A snake called Oliver Cromwell
Instead of going back to the city where I grew up, I go to Touris. My folks bought the place about 15 years ago. Back then, it was just a ramshackle barn set in a field half up the Midi-Pyrenean Causses, just outside a little town called St Antonin de Noble Val, overlooked only by a pair of buzzards and encircled by the white cliffs of the Aveyron gorge. By 2005 there was finally enough roof and solid floor to stay on, and Mum and Dad set me to work on flat pack and wall painting. Seeing what they had done with the place, I just about forgave them for selling the ancestral home in Bath. Billy and I have been to Touris every summer since then, with an assorted cast of friends, family and children. I had my 30th birthday there – heady, childless days of canoeing and Rosé by the pool. Mum celebrated her 60th sitting under the plum tree, and this year the folks rang in their 40th wedding anniversary there. Isaac took his first steps under the shade of the vines my Dad planted, and both boys discovered the delights of cold swimming pools on to hot, hot days. It is a house of forever memories for us. I didn’t think I would make it there this summer. I had written it August off as a chemo wasteland, my plans for a grand tour of Europe before the boys started school stymied by my platelets (who knew a platelet could stymie anything?)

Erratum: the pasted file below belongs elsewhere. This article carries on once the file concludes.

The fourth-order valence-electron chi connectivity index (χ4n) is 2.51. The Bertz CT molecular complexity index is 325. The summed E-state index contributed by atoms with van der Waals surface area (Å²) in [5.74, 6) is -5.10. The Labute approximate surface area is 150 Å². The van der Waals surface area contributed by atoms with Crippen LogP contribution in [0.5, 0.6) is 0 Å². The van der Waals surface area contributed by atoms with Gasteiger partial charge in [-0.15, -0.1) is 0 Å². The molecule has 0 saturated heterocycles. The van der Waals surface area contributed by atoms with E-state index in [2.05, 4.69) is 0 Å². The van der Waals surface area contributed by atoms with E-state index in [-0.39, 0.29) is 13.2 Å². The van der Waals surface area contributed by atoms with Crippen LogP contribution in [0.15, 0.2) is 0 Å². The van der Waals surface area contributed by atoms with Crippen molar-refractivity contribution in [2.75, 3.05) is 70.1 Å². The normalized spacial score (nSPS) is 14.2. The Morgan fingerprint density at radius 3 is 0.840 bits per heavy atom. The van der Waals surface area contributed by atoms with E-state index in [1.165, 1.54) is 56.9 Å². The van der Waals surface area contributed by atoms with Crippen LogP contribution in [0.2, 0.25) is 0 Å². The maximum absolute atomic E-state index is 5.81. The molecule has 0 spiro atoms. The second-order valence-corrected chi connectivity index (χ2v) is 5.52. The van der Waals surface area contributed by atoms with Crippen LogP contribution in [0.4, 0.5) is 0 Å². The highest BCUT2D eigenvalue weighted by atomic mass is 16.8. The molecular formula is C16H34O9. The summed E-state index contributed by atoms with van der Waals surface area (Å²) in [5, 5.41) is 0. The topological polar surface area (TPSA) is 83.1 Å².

But somehow we managed to escape the land of the ill and rescue summer for two whole weeks. I surrendered to the powers of my little white cells (like a maverick Hercule Poirot). They ruled, not me, but instead of sinking deeper into misery when they kept failing me and putting chemo back and back, we sped off on our Ryanair chariot to France. And so we had a late summer glut of long, hot, glorious days in the only place where the Nuisance doesn’t exist. We made dens and dams. We ate cheese and ice cream every day (I couldn’t look look less like a frail cancer patient if I tried. Quite, ahem, robust in my bathers). I swam for the first time in nearly a year and luxuriated in the sensation of cold water over my head and my limbs moving as a wanted them to. My strong legs took me to walk in high places and I saw more VIEW than I have for months (sorry Cambridgeshire, but your landscape just stultifies). Billy and I spent a night in an old hunting lodge with an enormous bed and white linen sheets. We climbed castle walls and repelled intruders. We even had a friendly house snake, whom Oscar named Oliver Cromwell (what a good Irish boy). I wasn’t someone with cancer. I was someone on holiday, getting a tan, rocking a coral pedicure. And it felt great.